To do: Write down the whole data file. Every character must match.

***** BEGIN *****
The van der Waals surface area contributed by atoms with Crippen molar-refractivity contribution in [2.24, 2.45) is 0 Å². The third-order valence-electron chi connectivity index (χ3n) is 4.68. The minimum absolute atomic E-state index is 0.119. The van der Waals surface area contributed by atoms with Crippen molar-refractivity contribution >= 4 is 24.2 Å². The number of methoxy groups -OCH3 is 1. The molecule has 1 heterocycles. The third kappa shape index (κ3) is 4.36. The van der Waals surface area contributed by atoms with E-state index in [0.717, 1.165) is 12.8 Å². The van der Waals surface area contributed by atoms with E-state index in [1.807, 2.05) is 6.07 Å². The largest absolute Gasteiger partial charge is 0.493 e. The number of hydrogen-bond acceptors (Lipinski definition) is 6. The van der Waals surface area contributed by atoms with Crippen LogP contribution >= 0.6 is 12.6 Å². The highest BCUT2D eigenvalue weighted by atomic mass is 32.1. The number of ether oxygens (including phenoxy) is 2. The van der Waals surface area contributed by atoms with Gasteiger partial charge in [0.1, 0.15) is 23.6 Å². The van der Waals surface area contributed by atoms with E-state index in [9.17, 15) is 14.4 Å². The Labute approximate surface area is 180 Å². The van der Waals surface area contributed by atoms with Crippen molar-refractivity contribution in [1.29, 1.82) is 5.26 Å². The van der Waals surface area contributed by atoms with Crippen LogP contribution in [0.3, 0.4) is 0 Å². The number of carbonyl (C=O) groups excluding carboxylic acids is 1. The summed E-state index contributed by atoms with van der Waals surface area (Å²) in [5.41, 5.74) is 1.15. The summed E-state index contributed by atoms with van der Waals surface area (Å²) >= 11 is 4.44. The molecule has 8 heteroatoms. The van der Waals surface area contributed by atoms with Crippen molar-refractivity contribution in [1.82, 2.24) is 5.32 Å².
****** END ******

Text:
The van der Waals surface area contributed by atoms with Crippen molar-refractivity contribution in [2.24, 2.45) is 0 Å². The third-order valence-electron chi connectivity index (χ3n) is 4.68. The minimum absolute atomic E-state index is 0.119. The van der Waals surface area contributed by atoms with Crippen molar-refractivity contribution >= 4 is 24.2 Å². The number of methoxy groups -OCH3 is 1. The molecule has 1 heterocycles. The third kappa shape index (κ3) is 4.36. The van der Waals surface area contributed by atoms with E-state index in [0.717, 1.165) is 12.8 Å². The van der Waals surface area contributed by atoms with E-state index in [1.807, 2.05) is 6.07 Å². The largest absolute Gasteiger partial charge is 0.493 e. The number of hydrogen-bond acceptors (Lipinski definition) is 6. The van der Waals surface area contributed by atoms with Crippen LogP contribution >= 0.6 is 12.6 Å². The highest BCUT2D eigenvalue weighted by atomic mass is 32.1. The number of ether oxygens (including phenoxy) is 2. The van der Waals surface area contributed by atoms with Gasteiger partial charge in [0.1, 0.15) is 23.6 Å². The van der Waals surface area contributed by atoms with E-state index in [9.17, 15) is 14.4 Å². The Labute approximate surface area is 180 Å². The van der Waals surface area contributed by atoms with Crippen molar-refractivity contribution in [1.29, 1.82) is 5.26 Å². The van der Waals surface area contributed by atoms with Crippen LogP contribution in [0.3, 0.4) is 0 Å². The number of carbonyl (C=O) groups excluding carboxylic acids is 1. The summed E-state index contributed by atoms with van der Waals surface area (Å²) in [5.41, 5.74) is 1.15. The summed E-state index contributed by atoms with van der Waals surface area (Å²) >= 11 is 4.44. The molecule has 8 heteroatoms. The van der Waals surface area contributed by atoms with Crippen molar-refractivity contribution in [1.82, 2.24) is 5.32 Å².